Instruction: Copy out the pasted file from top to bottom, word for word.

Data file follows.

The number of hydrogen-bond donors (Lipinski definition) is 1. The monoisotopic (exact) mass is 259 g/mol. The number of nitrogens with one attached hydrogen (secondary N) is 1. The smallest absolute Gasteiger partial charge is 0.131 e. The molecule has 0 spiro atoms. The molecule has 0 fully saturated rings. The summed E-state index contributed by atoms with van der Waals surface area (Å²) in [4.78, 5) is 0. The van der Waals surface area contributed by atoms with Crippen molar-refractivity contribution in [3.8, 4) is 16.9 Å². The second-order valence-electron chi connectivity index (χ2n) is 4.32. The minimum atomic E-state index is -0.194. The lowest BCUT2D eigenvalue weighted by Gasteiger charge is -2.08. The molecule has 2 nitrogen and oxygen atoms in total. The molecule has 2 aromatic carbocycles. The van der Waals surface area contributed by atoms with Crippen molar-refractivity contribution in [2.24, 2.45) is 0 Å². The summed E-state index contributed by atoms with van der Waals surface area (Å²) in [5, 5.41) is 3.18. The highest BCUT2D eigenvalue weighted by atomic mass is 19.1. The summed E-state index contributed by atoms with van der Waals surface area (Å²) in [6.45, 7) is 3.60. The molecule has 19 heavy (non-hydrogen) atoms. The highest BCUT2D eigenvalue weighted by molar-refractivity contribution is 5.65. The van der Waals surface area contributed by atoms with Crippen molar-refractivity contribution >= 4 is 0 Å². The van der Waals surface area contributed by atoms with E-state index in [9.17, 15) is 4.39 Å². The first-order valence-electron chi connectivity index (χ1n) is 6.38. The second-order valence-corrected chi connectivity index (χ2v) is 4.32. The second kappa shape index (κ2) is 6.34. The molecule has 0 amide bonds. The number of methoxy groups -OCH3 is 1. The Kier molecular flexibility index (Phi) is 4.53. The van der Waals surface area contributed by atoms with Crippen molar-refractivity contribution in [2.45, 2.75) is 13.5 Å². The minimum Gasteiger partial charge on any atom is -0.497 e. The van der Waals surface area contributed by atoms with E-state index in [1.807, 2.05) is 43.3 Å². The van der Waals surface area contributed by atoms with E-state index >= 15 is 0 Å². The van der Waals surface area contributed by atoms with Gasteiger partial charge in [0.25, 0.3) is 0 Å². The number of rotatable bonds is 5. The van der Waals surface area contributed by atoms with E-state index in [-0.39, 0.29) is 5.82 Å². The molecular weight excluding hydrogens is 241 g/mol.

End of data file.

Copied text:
The number of hydrogen-bond donors (Lipinski definition) is 1. The monoisotopic (exact) mass is 259 g/mol. The number of nitrogens with one attached hydrogen (secondary N) is 1. The smallest absolute Gasteiger partial charge is 0.131 e. The molecule has 0 spiro atoms. The molecule has 0 fully saturated rings. The summed E-state index contributed by atoms with van der Waals surface area (Å²) in [4.78, 5) is 0. The van der Waals surface area contributed by atoms with Crippen molar-refractivity contribution in [3.8, 4) is 16.9 Å². The second-order valence-electron chi connectivity index (χ2n) is 4.32. The minimum atomic E-state index is -0.194. The lowest BCUT2D eigenvalue weighted by Gasteiger charge is -2.08. The molecule has 2 nitrogen and oxygen atoms in total. The molecule has 2 aromatic carbocycles. The van der Waals surface area contributed by atoms with Crippen molar-refractivity contribution in [2.24, 2.45) is 0 Å². The summed E-state index contributed by atoms with van der Waals surface area (Å²) in [5, 5.41) is 3.18. The highest BCUT2D eigenvalue weighted by atomic mass is 19.1. The summed E-state index contributed by atoms with van der Waals surface area (Å²) in [6.45, 7) is 3.60. The molecule has 19 heavy (non-hydrogen) atoms. The highest BCUT2D eigenvalue weighted by molar-refractivity contribution is 5.65. The van der Waals surface area contributed by atoms with Crippen molar-refractivity contribution >= 4 is 0 Å². The van der Waals surface area contributed by atoms with E-state index in [9.17, 15) is 4.39 Å². The first-order valence-electron chi connectivity index (χ1n) is 6.38. The second-order valence-corrected chi connectivity index (χ2v) is 4.32. The second kappa shape index (κ2) is 6.34. The molecule has 0 amide bonds. The number of methoxy groups -OCH3 is 1. The Kier molecular flexibility index (Phi) is 4.53. The van der Waals surface area contributed by atoms with Crippen molar-refractivity contribution in [2.45, 2.75) is 13.5 Å². The minimum Gasteiger partial charge on any atom is -0.497 e. The van der Waals surface area contributed by atoms with E-state index in [1.807, 2.05) is 43.3 Å². The van der Waals surface area contributed by atoms with E-state index >= 15 is 0 Å². The van der Waals surface area contributed by atoms with Gasteiger partial charge in [0.25, 0.3) is 0 Å². The number of rotatable bonds is 5. The van der Waals surface area contributed by atoms with E-state index in [-0.39, 0.29) is 5.82 Å². The molecular weight excluding hydrogens is 241 g/mol.